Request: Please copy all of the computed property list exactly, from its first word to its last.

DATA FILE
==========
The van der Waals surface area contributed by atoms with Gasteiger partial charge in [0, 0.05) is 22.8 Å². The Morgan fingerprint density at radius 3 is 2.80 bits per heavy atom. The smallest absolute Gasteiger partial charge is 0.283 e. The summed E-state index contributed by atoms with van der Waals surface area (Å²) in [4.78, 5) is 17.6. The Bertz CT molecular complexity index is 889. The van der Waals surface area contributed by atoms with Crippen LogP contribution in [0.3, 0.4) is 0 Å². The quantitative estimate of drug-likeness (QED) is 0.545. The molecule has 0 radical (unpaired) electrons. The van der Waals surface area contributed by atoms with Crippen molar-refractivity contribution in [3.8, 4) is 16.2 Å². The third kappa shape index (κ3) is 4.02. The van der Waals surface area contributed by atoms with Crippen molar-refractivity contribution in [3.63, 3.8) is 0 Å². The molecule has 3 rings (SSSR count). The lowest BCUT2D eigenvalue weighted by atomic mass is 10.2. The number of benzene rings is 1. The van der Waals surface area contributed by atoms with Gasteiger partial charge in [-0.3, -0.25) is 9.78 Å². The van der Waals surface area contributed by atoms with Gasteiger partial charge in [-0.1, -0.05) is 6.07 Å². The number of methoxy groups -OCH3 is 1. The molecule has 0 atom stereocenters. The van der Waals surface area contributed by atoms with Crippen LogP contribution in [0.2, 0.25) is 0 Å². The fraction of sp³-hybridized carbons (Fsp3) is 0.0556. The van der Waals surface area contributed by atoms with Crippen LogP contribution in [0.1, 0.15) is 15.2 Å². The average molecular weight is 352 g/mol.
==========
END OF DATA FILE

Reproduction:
The van der Waals surface area contributed by atoms with Gasteiger partial charge in [0, 0.05) is 22.8 Å². The Morgan fingerprint density at radius 3 is 2.80 bits per heavy atom. The smallest absolute Gasteiger partial charge is 0.283 e. The summed E-state index contributed by atoms with van der Waals surface area (Å²) in [4.78, 5) is 17.6. The Bertz CT molecular complexity index is 889. The van der Waals surface area contributed by atoms with Crippen LogP contribution in [0.3, 0.4) is 0 Å². The quantitative estimate of drug-likeness (QED) is 0.545. The molecule has 0 radical (unpaired) electrons. The van der Waals surface area contributed by atoms with Crippen molar-refractivity contribution in [3.8, 4) is 16.2 Å². The third kappa shape index (κ3) is 4.02. The van der Waals surface area contributed by atoms with Crippen molar-refractivity contribution in [3.63, 3.8) is 0 Å². The molecule has 3 rings (SSSR count). The lowest BCUT2D eigenvalue weighted by atomic mass is 10.2. The number of benzene rings is 1. The van der Waals surface area contributed by atoms with Gasteiger partial charge in [-0.3, -0.25) is 9.78 Å². The van der Waals surface area contributed by atoms with Gasteiger partial charge in [-0.1, -0.05) is 6.07 Å². The number of methoxy groups -OCH3 is 1. The molecule has 0 atom stereocenters. The van der Waals surface area contributed by atoms with Crippen LogP contribution in [0.2, 0.25) is 0 Å². The fraction of sp³-hybridized carbons (Fsp3) is 0.0556. The van der Waals surface area contributed by atoms with Crippen LogP contribution in [0.1, 0.15) is 15.2 Å². The average molecular weight is 352 g/mol.